If the Balkan peninsula was the security flash-point of the
1990s, Russia and the Caucasus region are on their way to becoming
the conflict zone of the next decade.
Besides the escalation of war in Chechnya, US officials are
concerned about Russian border incursions into neighboring
countries, nationalism running high in Moscow, the rise of Muslim
independence fighters, and a greater overall influence by Iran in
the oil-rich Caspian Sea area.
The growing tensions come at a time when US-Russia relations are
at one of their lowest points since the end of the cold war. As a
result, unlike the case with Bosnia and Kosovo, the US is likely to
be left on the sideline if conditions deteriorate.
"We will have won the cold war but lost the post-cold war," says
Edward Walker, executive director of a post-Soviet studies program
at the University of California at Berkeley.
One of the most important political investments by President
Clinton and Vice President Al Gore during their tenure has been to
try to improve ties with Russia while at the same time establishing
greater influence in the Caucasus, a region that is difficult to
access but contains great natural resources.
Much of that is being undone now, analysts say. First and
foremost, according to US officials, the Rus-sian move into Chechnya
looks to be a lengthy war that Moscow cannot win - and that can only
add to the region's instability.
While Russia may be able to pummel Chechen cities with bombs and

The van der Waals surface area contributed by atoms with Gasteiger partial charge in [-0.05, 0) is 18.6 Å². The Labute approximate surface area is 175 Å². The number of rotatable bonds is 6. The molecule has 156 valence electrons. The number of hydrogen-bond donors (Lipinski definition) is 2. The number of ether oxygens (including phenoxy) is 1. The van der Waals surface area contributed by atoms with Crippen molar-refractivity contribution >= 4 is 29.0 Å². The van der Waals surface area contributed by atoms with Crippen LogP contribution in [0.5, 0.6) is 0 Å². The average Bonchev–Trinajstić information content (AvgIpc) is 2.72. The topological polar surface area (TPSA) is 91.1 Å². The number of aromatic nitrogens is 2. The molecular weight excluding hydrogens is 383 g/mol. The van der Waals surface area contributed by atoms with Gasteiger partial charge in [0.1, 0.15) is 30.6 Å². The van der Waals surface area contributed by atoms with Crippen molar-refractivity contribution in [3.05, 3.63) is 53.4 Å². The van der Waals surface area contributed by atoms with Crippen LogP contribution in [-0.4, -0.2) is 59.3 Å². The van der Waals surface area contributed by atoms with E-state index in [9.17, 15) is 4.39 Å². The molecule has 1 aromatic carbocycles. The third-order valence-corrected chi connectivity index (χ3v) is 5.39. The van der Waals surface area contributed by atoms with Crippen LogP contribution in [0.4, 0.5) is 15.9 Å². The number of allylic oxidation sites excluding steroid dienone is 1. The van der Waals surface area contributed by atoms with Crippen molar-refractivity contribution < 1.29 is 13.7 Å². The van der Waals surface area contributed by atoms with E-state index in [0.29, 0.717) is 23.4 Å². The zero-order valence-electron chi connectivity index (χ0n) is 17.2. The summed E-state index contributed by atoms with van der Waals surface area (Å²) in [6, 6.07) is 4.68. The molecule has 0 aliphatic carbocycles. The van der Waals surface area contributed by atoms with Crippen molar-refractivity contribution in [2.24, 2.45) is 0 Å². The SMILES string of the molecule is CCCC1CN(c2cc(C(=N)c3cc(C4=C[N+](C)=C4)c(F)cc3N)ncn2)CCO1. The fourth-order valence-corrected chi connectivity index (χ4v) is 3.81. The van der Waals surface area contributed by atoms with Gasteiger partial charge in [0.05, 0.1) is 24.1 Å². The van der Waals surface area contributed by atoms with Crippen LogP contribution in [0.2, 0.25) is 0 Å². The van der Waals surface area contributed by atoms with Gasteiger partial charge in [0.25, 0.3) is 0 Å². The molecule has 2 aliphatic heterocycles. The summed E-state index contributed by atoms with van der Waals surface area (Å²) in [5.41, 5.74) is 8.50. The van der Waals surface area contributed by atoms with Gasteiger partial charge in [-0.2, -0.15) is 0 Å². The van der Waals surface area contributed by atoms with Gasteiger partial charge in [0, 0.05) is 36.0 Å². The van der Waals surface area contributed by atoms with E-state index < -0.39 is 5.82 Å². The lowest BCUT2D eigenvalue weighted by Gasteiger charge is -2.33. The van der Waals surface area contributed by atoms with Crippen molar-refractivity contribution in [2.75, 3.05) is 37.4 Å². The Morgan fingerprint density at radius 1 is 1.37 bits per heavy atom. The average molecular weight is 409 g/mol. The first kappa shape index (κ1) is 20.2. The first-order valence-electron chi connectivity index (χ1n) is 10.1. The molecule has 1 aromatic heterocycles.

advance on the ground with tanks, it is losing a long-term ability
to exert influence in the increasingly radical Muslim republic,
analysts say. Also, in the process, it is draining the Russian
"The Russians are fueling Islamic extremism in Chechnya, and a
... generation of boys is growing up without a secular education,"
says Lyoma Usmanov, an unofficial representative of the breakaway
Chechen government here.
Furthermore, other countries in the region, particularly Georgia
and Azerbaijan, are complaining that the Russians are committing
border incursions and destabilizing their internal politics.
On Friday, Georgian officials accused the Russians of its third
border violation, in which helicopters crossed into Georgia and
dropped bombs near the village of Shatili. Georgians have also
accused the Russians of backing assassination attempts against their
president, Eduard Shevardnadze - a claim Moscow denies.
"There's an enormous amount of unease in Georgia," says a US
administration official. …